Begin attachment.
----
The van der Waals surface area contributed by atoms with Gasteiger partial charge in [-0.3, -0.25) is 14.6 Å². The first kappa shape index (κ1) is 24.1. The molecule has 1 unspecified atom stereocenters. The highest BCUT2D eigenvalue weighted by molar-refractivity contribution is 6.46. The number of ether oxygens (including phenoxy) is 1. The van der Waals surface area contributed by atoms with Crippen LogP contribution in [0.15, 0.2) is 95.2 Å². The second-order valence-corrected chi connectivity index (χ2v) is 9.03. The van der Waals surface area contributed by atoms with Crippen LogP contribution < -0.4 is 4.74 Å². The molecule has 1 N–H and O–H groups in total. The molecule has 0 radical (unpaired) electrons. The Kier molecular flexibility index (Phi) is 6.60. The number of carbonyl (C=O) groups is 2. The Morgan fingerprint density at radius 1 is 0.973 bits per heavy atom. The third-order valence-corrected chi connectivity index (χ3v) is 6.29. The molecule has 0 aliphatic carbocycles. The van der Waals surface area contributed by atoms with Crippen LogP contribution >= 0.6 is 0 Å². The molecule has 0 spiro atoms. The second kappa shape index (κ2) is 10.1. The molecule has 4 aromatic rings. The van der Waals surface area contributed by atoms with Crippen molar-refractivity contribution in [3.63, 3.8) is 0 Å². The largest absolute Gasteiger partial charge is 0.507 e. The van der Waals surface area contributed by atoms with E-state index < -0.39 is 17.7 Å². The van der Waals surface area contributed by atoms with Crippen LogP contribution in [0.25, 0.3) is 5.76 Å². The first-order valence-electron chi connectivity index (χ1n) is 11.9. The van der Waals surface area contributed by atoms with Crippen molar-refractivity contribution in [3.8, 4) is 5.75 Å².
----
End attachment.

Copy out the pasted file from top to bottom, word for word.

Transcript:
The van der Waals surface area contributed by atoms with Gasteiger partial charge in [-0.3, -0.25) is 14.6 Å². The first kappa shape index (κ1) is 24.1. The molecule has 1 unspecified atom stereocenters. The highest BCUT2D eigenvalue weighted by molar-refractivity contribution is 6.46. The number of ether oxygens (including phenoxy) is 1. The van der Waals surface area contributed by atoms with Crippen LogP contribution in [0.15, 0.2) is 95.2 Å². The second-order valence-corrected chi connectivity index (χ2v) is 9.03. The van der Waals surface area contributed by atoms with Crippen LogP contribution < -0.4 is 4.74 Å². The molecule has 1 N–H and O–H groups in total. The molecule has 0 radical (unpaired) electrons. The Kier molecular flexibility index (Phi) is 6.60. The number of carbonyl (C=O) groups is 2. The Morgan fingerprint density at radius 1 is 0.973 bits per heavy atom. The third-order valence-corrected chi connectivity index (χ3v) is 6.29. The molecule has 0 aliphatic carbocycles. The van der Waals surface area contributed by atoms with Crippen LogP contribution >= 0.6 is 0 Å². The molecule has 0 spiro atoms. The second kappa shape index (κ2) is 10.1. The molecule has 4 aromatic rings. The van der Waals surface area contributed by atoms with Crippen molar-refractivity contribution in [3.63, 3.8) is 0 Å². The largest absolute Gasteiger partial charge is 0.507 e. The van der Waals surface area contributed by atoms with E-state index < -0.39 is 17.7 Å². The van der Waals surface area contributed by atoms with Crippen LogP contribution in [0.25, 0.3) is 5.76 Å². The first-order valence-electron chi connectivity index (χ1n) is 11.9. The van der Waals surface area contributed by atoms with Crippen molar-refractivity contribution in [3.8, 4) is 5.75 Å².